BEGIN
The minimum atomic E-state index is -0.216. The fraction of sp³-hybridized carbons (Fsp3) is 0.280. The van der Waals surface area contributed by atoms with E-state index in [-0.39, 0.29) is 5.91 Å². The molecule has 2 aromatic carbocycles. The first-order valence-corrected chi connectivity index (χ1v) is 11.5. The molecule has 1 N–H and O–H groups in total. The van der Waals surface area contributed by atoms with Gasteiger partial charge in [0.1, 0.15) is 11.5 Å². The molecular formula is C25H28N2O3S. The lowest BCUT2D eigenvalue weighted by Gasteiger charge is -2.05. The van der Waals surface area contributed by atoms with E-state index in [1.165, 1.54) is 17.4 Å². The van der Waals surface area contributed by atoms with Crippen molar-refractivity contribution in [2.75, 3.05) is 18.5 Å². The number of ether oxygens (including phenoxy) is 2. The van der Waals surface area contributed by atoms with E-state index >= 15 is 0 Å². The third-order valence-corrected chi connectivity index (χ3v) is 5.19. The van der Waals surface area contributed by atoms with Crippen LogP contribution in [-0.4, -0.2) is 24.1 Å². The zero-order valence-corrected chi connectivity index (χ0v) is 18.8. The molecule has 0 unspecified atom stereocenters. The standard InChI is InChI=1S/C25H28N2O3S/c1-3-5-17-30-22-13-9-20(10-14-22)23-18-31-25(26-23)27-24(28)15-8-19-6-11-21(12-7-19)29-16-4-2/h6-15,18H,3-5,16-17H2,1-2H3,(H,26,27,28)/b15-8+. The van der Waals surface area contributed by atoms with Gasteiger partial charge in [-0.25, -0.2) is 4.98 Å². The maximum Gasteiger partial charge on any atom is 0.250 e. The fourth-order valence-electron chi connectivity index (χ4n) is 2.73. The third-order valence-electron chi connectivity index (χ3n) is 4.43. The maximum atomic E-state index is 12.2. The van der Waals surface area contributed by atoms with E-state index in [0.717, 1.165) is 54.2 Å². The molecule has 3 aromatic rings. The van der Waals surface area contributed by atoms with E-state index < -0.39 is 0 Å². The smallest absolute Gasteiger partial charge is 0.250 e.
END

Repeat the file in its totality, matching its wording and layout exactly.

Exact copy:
The minimum atomic E-state index is -0.216. The fraction of sp³-hybridized carbons (Fsp3) is 0.280. The van der Waals surface area contributed by atoms with E-state index in [-0.39, 0.29) is 5.91 Å². The molecule has 2 aromatic carbocycles. The first-order valence-corrected chi connectivity index (χ1v) is 11.5. The molecule has 1 N–H and O–H groups in total. The van der Waals surface area contributed by atoms with Gasteiger partial charge in [0.1, 0.15) is 11.5 Å². The molecular formula is C25H28N2O3S. The lowest BCUT2D eigenvalue weighted by Gasteiger charge is -2.05. The van der Waals surface area contributed by atoms with E-state index in [1.165, 1.54) is 17.4 Å². The van der Waals surface area contributed by atoms with Crippen molar-refractivity contribution in [2.75, 3.05) is 18.5 Å². The number of ether oxygens (including phenoxy) is 2. The van der Waals surface area contributed by atoms with E-state index >= 15 is 0 Å². The third-order valence-corrected chi connectivity index (χ3v) is 5.19. The van der Waals surface area contributed by atoms with Crippen LogP contribution in [-0.4, -0.2) is 24.1 Å². The zero-order valence-corrected chi connectivity index (χ0v) is 18.8. The molecule has 0 unspecified atom stereocenters. The standard InChI is InChI=1S/C25H28N2O3S/c1-3-5-17-30-22-13-9-20(10-14-22)23-18-31-25(26-23)27-24(28)15-8-19-6-11-21(12-7-19)29-16-4-2/h6-15,18H,3-5,16-17H2,1-2H3,(H,26,27,28)/b15-8+. The van der Waals surface area contributed by atoms with Gasteiger partial charge in [-0.25, -0.2) is 4.98 Å². The maximum Gasteiger partial charge on any atom is 0.250 e. The fourth-order valence-electron chi connectivity index (χ4n) is 2.73. The third-order valence-electron chi connectivity index (χ3n) is 4.43. The maximum atomic E-state index is 12.2. The van der Waals surface area contributed by atoms with E-state index in [0.717, 1.165) is 54.2 Å². The molecule has 3 aromatic rings. The van der Waals surface area contributed by atoms with E-state index < -0.39 is 0 Å². The smallest absolute Gasteiger partial charge is 0.250 e.